Paraffin spill pollutes Baltic beaches
Clean-up crews are taking to beaches in the state of Mecklenburg Western-Pomerania to remove clumps of paraffin that leaked into the Baltic Sea from an unknown source, German maritime authorities said on Thursday.
Beaches on the islands of Usedom, Greifswalder Oie, and Rügen have all been polluted with clumps of the waxy substance, a spokeswoman from the Central Command for Maritime Emergencies said from their headquarters in Cuxhaven.
Reports of a spill first came in some two weeks ago, when a fishery inspection boat discovered a 22-kilometre cluster of waxy clumps near Rügen, Germany’s largest island.
After the initial report, the THW civil emergency agency was called in to clean up a nine-kilometre stretch of Rügen beach of some 100 cubic metres of paraffin.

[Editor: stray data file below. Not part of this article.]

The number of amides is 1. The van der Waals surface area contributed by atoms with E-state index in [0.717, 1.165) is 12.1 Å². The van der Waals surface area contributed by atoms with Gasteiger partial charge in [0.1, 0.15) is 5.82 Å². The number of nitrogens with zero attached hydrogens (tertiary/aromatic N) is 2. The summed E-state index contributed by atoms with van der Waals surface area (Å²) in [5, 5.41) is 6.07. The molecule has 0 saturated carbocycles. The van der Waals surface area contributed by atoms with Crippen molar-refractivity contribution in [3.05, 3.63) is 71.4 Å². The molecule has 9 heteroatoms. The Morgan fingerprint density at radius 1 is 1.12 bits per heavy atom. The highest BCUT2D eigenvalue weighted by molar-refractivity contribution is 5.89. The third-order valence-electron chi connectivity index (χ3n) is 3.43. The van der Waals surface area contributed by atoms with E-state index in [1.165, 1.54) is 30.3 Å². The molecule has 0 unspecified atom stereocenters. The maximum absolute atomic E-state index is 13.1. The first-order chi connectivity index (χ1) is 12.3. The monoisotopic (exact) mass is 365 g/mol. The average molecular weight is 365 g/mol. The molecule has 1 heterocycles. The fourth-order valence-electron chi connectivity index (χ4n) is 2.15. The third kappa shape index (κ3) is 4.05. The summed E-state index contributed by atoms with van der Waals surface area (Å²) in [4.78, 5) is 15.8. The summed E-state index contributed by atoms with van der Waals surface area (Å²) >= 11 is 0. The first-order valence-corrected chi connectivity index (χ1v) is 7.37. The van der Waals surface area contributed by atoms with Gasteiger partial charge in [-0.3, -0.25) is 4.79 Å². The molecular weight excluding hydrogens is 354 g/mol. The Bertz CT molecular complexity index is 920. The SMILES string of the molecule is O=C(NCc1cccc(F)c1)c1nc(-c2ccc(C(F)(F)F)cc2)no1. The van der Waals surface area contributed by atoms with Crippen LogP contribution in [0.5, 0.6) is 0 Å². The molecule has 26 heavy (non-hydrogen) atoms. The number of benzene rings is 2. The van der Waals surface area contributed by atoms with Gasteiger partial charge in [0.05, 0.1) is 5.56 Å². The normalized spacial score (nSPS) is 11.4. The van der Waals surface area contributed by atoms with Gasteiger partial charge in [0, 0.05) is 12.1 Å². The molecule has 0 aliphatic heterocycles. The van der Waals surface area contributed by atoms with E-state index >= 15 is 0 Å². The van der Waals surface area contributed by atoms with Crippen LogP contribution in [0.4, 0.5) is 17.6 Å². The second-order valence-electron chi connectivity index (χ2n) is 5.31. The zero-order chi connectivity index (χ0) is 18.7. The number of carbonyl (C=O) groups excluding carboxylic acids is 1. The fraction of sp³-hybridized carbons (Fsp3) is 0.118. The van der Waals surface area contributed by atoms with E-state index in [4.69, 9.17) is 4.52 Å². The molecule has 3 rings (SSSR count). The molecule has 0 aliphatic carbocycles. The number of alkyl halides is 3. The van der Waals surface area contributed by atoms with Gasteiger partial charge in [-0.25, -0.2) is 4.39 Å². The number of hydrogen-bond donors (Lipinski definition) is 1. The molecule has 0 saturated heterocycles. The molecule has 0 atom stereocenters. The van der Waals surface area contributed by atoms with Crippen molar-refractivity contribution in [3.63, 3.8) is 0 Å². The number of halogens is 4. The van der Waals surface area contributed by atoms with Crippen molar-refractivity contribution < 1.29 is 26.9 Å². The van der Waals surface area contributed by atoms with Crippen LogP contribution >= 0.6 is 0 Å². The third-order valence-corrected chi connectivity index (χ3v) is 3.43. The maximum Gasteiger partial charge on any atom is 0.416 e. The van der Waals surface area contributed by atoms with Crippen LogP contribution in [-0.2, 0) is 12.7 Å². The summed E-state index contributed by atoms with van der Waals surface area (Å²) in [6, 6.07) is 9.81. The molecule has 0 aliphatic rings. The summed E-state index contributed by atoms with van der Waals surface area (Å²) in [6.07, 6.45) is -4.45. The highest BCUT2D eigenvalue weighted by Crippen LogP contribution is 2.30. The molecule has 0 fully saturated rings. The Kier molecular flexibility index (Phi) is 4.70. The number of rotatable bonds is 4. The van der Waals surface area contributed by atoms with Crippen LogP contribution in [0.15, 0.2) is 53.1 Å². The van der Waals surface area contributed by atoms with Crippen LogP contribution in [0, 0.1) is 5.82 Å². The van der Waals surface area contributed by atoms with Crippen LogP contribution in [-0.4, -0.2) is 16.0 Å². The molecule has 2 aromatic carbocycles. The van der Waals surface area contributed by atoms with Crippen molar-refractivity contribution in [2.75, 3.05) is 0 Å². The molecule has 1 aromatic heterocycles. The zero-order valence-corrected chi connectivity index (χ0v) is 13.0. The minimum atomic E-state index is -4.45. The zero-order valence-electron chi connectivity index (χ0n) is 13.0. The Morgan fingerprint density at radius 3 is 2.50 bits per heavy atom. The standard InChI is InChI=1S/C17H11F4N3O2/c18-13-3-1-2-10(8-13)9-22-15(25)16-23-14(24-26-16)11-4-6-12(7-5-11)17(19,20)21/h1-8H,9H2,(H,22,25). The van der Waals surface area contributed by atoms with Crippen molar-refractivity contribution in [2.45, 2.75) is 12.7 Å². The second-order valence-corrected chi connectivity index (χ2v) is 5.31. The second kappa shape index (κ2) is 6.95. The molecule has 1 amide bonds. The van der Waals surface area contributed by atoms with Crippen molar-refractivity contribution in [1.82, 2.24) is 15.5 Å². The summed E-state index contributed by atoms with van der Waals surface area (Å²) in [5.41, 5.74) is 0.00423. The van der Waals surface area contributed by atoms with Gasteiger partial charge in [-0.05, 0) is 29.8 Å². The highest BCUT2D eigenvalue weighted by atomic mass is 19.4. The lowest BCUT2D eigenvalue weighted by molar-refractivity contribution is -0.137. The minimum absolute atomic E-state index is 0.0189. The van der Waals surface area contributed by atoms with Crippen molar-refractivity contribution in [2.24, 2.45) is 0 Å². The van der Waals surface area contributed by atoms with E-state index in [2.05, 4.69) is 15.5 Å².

Mecklenburg Western-Pomerania coast guard laboratory tests have shown that the paraffin on all the beaches came from the same source – but the origin remains unclear.
Investigators initially linked the spill to a Norwegian tanker that had travelled through the area, but the coast guard has since ruled this out.
Later on Thursday the Central Command for Maritime Emergencies plans to send out reconnaissance aircraft to determine the size and breadth of the spill.